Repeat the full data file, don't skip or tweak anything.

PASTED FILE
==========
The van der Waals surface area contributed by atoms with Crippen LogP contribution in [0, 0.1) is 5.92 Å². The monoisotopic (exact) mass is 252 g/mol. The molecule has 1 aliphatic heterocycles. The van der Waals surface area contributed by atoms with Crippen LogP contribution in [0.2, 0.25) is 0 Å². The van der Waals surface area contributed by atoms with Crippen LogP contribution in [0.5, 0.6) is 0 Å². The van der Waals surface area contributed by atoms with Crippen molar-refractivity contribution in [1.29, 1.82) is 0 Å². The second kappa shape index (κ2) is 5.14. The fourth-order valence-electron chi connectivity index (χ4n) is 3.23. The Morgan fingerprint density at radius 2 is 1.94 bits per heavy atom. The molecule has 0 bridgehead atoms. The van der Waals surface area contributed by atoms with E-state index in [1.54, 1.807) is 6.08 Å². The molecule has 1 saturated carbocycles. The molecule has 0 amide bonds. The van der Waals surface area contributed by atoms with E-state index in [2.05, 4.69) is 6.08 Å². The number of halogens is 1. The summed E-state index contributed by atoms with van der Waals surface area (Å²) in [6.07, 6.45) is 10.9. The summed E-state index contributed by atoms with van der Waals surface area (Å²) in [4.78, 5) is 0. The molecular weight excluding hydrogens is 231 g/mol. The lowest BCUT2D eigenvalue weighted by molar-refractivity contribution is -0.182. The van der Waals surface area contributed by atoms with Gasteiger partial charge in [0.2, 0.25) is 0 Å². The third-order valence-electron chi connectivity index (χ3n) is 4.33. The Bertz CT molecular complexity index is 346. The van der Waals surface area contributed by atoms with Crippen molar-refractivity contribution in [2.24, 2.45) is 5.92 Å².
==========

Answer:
The van der Waals surface area contributed by atoms with Crippen LogP contribution in [0, 0.1) is 5.92 Å². The monoisotopic (exact) mass is 252 g/mol. The molecule has 1 aliphatic heterocycles. The van der Waals surface area contributed by atoms with Crippen LogP contribution in [0.2, 0.25) is 0 Å². The van der Waals surface area contributed by atoms with Crippen LogP contribution in [0.5, 0.6) is 0 Å². The van der Waals surface area contributed by atoms with Crippen molar-refractivity contribution in [1.29, 1.82) is 0 Å². The second kappa shape index (κ2) is 5.14. The fourth-order valence-electron chi connectivity index (χ4n) is 3.23. The Morgan fingerprint density at radius 2 is 1.94 bits per heavy atom. The molecule has 0 bridgehead atoms. The van der Waals surface area contributed by atoms with E-state index in [1.54, 1.807) is 6.08 Å². The molecule has 1 saturated carbocycles. The molecule has 0 amide bonds. The van der Waals surface area contributed by atoms with E-state index in [2.05, 4.69) is 6.08 Å². The number of halogens is 1. The summed E-state index contributed by atoms with van der Waals surface area (Å²) in [6.07, 6.45) is 10.9. The summed E-state index contributed by atoms with van der Waals surface area (Å²) in [4.78, 5) is 0. The molecular weight excluding hydrogens is 231 g/mol. The lowest BCUT2D eigenvalue weighted by molar-refractivity contribution is -0.182. The van der Waals surface area contributed by atoms with Gasteiger partial charge in [0.2, 0.25) is 0 Å². The third-order valence-electron chi connectivity index (χ3n) is 4.33. The Bertz CT molecular complexity index is 346. The van der Waals surface area contributed by atoms with Crippen molar-refractivity contribution in [2.24, 2.45) is 5.92 Å².